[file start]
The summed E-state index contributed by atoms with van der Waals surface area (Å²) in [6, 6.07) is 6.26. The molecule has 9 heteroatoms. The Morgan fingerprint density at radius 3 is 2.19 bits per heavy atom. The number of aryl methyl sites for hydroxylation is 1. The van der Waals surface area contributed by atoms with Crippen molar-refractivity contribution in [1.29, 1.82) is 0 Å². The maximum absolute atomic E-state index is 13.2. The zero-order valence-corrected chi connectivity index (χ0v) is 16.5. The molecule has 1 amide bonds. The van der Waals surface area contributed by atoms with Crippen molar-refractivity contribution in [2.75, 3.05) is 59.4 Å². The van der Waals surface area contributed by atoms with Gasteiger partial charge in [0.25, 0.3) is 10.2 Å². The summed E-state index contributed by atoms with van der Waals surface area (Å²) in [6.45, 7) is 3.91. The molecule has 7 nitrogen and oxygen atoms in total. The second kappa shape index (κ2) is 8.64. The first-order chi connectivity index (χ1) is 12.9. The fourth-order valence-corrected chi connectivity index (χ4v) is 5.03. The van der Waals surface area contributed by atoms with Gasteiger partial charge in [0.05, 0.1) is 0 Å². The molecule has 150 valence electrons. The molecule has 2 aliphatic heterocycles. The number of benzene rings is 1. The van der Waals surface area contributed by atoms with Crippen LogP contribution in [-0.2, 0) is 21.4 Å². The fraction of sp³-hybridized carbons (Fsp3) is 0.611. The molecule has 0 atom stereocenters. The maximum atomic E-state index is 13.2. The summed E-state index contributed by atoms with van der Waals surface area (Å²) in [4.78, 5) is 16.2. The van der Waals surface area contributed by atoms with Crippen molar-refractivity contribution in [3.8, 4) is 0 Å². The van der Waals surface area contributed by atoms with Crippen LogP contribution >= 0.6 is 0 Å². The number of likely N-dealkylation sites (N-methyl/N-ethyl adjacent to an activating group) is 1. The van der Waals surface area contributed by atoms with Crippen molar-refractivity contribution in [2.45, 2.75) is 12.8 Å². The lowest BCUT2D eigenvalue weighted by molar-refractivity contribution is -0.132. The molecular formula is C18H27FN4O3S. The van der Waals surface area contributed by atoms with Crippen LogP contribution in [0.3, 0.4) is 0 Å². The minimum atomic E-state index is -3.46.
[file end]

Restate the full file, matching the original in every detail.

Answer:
The summed E-state index contributed by atoms with van der Waals surface area (Å²) in [6, 6.07) is 6.26. The molecule has 9 heteroatoms. The Morgan fingerprint density at radius 3 is 2.19 bits per heavy atom. The number of aryl methyl sites for hydroxylation is 1. The van der Waals surface area contributed by atoms with Crippen molar-refractivity contribution in [1.29, 1.82) is 0 Å². The maximum absolute atomic E-state index is 13.2. The zero-order valence-corrected chi connectivity index (χ0v) is 16.5. The molecule has 1 amide bonds. The van der Waals surface area contributed by atoms with Crippen molar-refractivity contribution in [2.75, 3.05) is 59.4 Å². The van der Waals surface area contributed by atoms with Gasteiger partial charge in [0.25, 0.3) is 10.2 Å². The summed E-state index contributed by atoms with van der Waals surface area (Å²) in [6.45, 7) is 3.91. The molecule has 7 nitrogen and oxygen atoms in total. The second kappa shape index (κ2) is 8.64. The first-order chi connectivity index (χ1) is 12.9. The fourth-order valence-corrected chi connectivity index (χ4v) is 5.03. The van der Waals surface area contributed by atoms with Gasteiger partial charge in [0.05, 0.1) is 0 Å². The molecule has 150 valence electrons. The molecule has 2 aliphatic heterocycles. The number of benzene rings is 1. The van der Waals surface area contributed by atoms with Crippen LogP contribution in [-0.2, 0) is 21.4 Å². The fraction of sp³-hybridized carbons (Fsp3) is 0.611. The molecule has 0 atom stereocenters. The maximum atomic E-state index is 13.2. The summed E-state index contributed by atoms with van der Waals surface area (Å²) in [4.78, 5) is 16.2. The van der Waals surface area contributed by atoms with Crippen molar-refractivity contribution in [3.8, 4) is 0 Å². The van der Waals surface area contributed by atoms with Crippen LogP contribution >= 0.6 is 0 Å². The number of likely N-dealkylation sites (N-methyl/N-ethyl adjacent to an activating group) is 1. The van der Waals surface area contributed by atoms with Crippen molar-refractivity contribution in [2.45, 2.75) is 12.8 Å². The lowest BCUT2D eigenvalue weighted by molar-refractivity contribution is -0.132. The molecular formula is C18H27FN4O3S. The van der Waals surface area contributed by atoms with Crippen LogP contribution in [0.3, 0.4) is 0 Å². The minimum atomic E-state index is -3.46.